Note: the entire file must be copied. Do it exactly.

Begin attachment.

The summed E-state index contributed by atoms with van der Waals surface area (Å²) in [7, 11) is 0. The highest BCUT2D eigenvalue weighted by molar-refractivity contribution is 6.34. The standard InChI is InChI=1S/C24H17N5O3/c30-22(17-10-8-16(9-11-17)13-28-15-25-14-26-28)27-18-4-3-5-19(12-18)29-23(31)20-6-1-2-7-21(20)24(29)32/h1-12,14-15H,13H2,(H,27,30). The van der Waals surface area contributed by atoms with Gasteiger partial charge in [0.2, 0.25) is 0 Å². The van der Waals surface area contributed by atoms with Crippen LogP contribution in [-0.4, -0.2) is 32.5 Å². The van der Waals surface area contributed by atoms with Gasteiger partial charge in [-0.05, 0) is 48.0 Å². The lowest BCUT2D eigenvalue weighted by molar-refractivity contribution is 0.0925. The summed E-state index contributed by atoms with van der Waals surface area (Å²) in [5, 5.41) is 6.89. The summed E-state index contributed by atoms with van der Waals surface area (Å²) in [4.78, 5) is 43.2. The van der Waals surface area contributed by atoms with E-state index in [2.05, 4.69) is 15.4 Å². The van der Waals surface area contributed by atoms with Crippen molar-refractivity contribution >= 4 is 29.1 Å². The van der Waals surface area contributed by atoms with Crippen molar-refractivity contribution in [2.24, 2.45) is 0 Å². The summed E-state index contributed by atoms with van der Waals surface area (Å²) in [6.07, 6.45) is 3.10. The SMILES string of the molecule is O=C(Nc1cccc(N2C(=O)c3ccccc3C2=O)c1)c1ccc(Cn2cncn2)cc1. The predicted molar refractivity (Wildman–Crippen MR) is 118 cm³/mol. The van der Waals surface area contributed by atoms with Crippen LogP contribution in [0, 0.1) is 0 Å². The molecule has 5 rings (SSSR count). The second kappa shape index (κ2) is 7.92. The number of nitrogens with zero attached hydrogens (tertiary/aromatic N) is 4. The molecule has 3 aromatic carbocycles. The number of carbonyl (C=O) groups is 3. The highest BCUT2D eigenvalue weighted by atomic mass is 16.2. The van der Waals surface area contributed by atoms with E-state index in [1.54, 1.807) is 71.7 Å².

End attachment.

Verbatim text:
The summed E-state index contributed by atoms with van der Waals surface area (Å²) in [7, 11) is 0. The highest BCUT2D eigenvalue weighted by molar-refractivity contribution is 6.34. The standard InChI is InChI=1S/C24H17N5O3/c30-22(17-10-8-16(9-11-17)13-28-15-25-14-26-28)27-18-4-3-5-19(12-18)29-23(31)20-6-1-2-7-21(20)24(29)32/h1-12,14-15H,13H2,(H,27,30). The van der Waals surface area contributed by atoms with Gasteiger partial charge in [0.2, 0.25) is 0 Å². The van der Waals surface area contributed by atoms with Crippen LogP contribution in [-0.4, -0.2) is 32.5 Å². The van der Waals surface area contributed by atoms with Gasteiger partial charge in [-0.05, 0) is 48.0 Å². The lowest BCUT2D eigenvalue weighted by molar-refractivity contribution is 0.0925. The summed E-state index contributed by atoms with van der Waals surface area (Å²) in [5, 5.41) is 6.89. The summed E-state index contributed by atoms with van der Waals surface area (Å²) in [4.78, 5) is 43.2. The van der Waals surface area contributed by atoms with E-state index in [2.05, 4.69) is 15.4 Å². The van der Waals surface area contributed by atoms with Crippen molar-refractivity contribution >= 4 is 29.1 Å². The van der Waals surface area contributed by atoms with Crippen molar-refractivity contribution in [2.24, 2.45) is 0 Å². The summed E-state index contributed by atoms with van der Waals surface area (Å²) in [6.07, 6.45) is 3.10. The SMILES string of the molecule is O=C(Nc1cccc(N2C(=O)c3ccccc3C2=O)c1)c1ccc(Cn2cncn2)cc1. The predicted molar refractivity (Wildman–Crippen MR) is 118 cm³/mol. The van der Waals surface area contributed by atoms with Crippen LogP contribution in [0, 0.1) is 0 Å². The molecule has 5 rings (SSSR count). The second kappa shape index (κ2) is 7.92. The number of nitrogens with zero attached hydrogens (tertiary/aromatic N) is 4. The molecule has 3 aromatic carbocycles. The number of carbonyl (C=O) groups is 3. The highest BCUT2D eigenvalue weighted by atomic mass is 16.2. The van der Waals surface area contributed by atoms with E-state index in [1.54, 1.807) is 71.7 Å².